Now it's time to display the form fields. There's no need for a <form> tag; that will be taken care of for you. You just need to wrap the title in a <label> tag and provide an input field for each option—in this case, just the title itself.

To convert the stored value of a widget option into attribute-friendly strings, pass the name of the option to the get_field_id() and get_field_name() functions. For the value itself, use the $title variable again, this time passed through the esc_attr function.

And you're done with the form! The submit button will be added automatically.

The Update Function

The first thing to do in any widget update function is to save the old values, in case any of them didn't change. Then, go through each of the fields from your form, do any required processing on them, and save them to the new form instance.

In this case, the only thing you need to do with your widget title is, once again, strip any HTML tags. Listing 8-3 shows the isolated update function.

Listing 8-3. The update function

// update the widget when new options have been entered function update( $new_instance, $old_instance ) { $instance = $old_instance; // replace old with new

$instance['title'] = strip_tags($new_instance['title']); return $instance;

The Widget Output

Listing 8-4 shows the isolated widget output function.

Listing 8-4. The widget function

// display the widget in the theme function widget( $args, $instance ) { extract($args);

// apply filters to the given title, or print non-breaking space if empty $title = apply_filters('widget_title', empty($instance['title']) ? '&nbsp;' : $instance['title'], $instance, $this->id_base);

// before/after code for widget and title were defined in functions.php echo $before_widget; if ( $title )

echo $before_title . $title . $after_title; // print the inner widget, the part that makes this widget unique echo '<div id="calendar_wrap">'; get_calendar(); echo '</div>'; echo $after_widget;

The $args variable passed to the widget function is an array of all the fields in the form. To make them easier to work with, the first line extracts them into separate variables.

The next line is a bit complicated. It's an if/else statement using the ternary operator syntax. If you're not familiar with the ternary operator, it can be confusing to read. Unpacked, this line would look more like Listing 8-5.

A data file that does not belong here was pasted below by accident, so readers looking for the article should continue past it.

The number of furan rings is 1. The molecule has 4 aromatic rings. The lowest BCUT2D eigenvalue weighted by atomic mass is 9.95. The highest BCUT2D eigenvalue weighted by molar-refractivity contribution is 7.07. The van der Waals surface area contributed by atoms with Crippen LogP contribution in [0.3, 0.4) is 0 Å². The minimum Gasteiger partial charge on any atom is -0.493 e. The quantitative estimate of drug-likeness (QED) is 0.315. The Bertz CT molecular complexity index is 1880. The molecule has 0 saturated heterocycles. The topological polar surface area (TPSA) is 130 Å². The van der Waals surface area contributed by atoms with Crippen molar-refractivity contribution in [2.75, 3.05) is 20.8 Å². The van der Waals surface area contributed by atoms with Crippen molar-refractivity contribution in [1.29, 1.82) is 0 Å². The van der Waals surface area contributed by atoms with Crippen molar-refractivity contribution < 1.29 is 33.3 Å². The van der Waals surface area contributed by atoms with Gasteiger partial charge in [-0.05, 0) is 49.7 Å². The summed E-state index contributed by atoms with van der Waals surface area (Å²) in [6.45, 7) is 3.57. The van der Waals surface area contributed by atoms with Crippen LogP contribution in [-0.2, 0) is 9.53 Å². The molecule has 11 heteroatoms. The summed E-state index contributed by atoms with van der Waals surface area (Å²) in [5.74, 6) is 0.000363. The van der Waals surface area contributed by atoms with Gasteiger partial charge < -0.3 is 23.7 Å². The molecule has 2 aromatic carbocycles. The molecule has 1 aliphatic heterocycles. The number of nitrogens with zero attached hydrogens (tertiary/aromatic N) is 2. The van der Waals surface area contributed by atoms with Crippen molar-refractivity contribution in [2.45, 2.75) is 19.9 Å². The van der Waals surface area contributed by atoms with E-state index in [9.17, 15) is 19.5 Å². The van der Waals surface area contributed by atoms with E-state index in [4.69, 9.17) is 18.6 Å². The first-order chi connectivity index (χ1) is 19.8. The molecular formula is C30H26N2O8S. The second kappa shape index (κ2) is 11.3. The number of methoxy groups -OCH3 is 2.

Listing 8-5. A less compact way of processing the widget title

// First, you'll provide a non-breaking space if the title field was left empty. if (empty($instance['title'])) $title = '&nbsp;';

else

$title = $instance['title']; // Then, you need to apply filters, in case another plugin needs to alter widget titles $title = apply_filters('widget_title', $title, $instance, $this->id_base);

First, you provide a non-breaking space if the title field was left empty. Then, by calling apply_filters(), you allow plugins to modify the widget titles.

Once you have the title, you need to kick off the widget with $before_widget. Then you print the title using $before_title and $after_title. Recall that you defined all the before and after options back in Chapter 7 when you set up the widget areas in functions.php.

Now it's time to print the heart of the widget. In this case, you use just one template tag, get_calendar(), surrounded by a <div> tag (which might be useful for styling the widget). As you'll see later in this chapter, you could do something much more complicated here.

Once you're finished with the widget output, you print $after_widget, and you're done.

Setting up the Widget

Finally, the setup function is shown by itself in Listing 8-6.

Listing 8-6. The setup function function WP_Widget_Calendar() {

// define widget title and description $widget_ops = array('classname' => 'widget_calendar',

'description' => _( 'A calendar of your blog&#8217;s posts') );

// register the widget

$this->WP_Widget('calendar', _('Calendar'), $widget_ops);

The name of the first function in the class should match your widget name. This function provides the information about the widget WordPress needs to display on the widget manager screen.

You could accomplish all this in one line, but for readability, you'll create an array of the widget's properties (class name and description). Then you just need to initalize the widget with an internal name (calendar), a label (Calendar), and the array of properties.

■ Note: the description and label are shown wrapped in the __() function (that's two underscores and nothing else). As you will see in the next chapter, this function is used to translate the given strings into the user's chosen language.